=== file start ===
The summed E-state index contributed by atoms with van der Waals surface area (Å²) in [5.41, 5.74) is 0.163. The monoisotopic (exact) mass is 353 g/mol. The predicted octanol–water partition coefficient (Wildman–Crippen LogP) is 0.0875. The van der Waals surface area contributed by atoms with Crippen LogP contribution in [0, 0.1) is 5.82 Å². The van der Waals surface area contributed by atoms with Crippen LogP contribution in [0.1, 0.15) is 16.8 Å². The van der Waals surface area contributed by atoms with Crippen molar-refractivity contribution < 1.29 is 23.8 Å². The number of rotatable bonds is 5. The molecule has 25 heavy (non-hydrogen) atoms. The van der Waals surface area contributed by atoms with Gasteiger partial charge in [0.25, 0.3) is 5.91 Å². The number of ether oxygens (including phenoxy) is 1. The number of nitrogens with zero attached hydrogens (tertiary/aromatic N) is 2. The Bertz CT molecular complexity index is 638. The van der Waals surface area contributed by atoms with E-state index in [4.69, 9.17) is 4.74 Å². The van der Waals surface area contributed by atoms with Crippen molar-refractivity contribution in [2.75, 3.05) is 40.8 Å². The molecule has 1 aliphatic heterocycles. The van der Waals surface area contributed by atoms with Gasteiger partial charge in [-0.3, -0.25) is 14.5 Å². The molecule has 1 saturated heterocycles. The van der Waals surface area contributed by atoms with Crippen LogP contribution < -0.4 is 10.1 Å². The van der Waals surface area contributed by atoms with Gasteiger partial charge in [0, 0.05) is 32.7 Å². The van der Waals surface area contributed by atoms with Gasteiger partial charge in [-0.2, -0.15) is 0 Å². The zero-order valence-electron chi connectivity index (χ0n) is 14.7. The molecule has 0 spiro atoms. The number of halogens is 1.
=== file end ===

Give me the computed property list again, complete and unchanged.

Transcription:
The summed E-state index contributed by atoms with van der Waals surface area (Å²) in [5.41, 5.74) is 0.163. The monoisotopic (exact) mass is 353 g/mol. The predicted octanol–water partition coefficient (Wildman–Crippen LogP) is 0.0875. The van der Waals surface area contributed by atoms with Crippen LogP contribution in [0, 0.1) is 5.82 Å². The van der Waals surface area contributed by atoms with Crippen LogP contribution in [0.1, 0.15) is 16.8 Å². The van der Waals surface area contributed by atoms with Crippen molar-refractivity contribution < 1.29 is 23.8 Å². The number of rotatable bonds is 5. The molecule has 25 heavy (non-hydrogen) atoms. The van der Waals surface area contributed by atoms with Gasteiger partial charge in [0.25, 0.3) is 5.91 Å². The number of ether oxygens (including phenoxy) is 1. The number of nitrogens with zero attached hydrogens (tertiary/aromatic N) is 2. The Bertz CT molecular complexity index is 638. The van der Waals surface area contributed by atoms with E-state index in [4.69, 9.17) is 4.74 Å². The van der Waals surface area contributed by atoms with Crippen molar-refractivity contribution in [2.75, 3.05) is 40.8 Å². The molecule has 1 aliphatic heterocycles. The van der Waals surface area contributed by atoms with Gasteiger partial charge in [-0.3, -0.25) is 14.5 Å². The molecule has 1 saturated heterocycles. The van der Waals surface area contributed by atoms with Crippen LogP contribution < -0.4 is 10.1 Å². The van der Waals surface area contributed by atoms with Gasteiger partial charge in [0, 0.05) is 32.7 Å². The van der Waals surface area contributed by atoms with Gasteiger partial charge in [-0.2, -0.15) is 0 Å². The zero-order valence-electron chi connectivity index (χ0n) is 14.7. The molecule has 0 spiro atoms. The number of halogens is 1.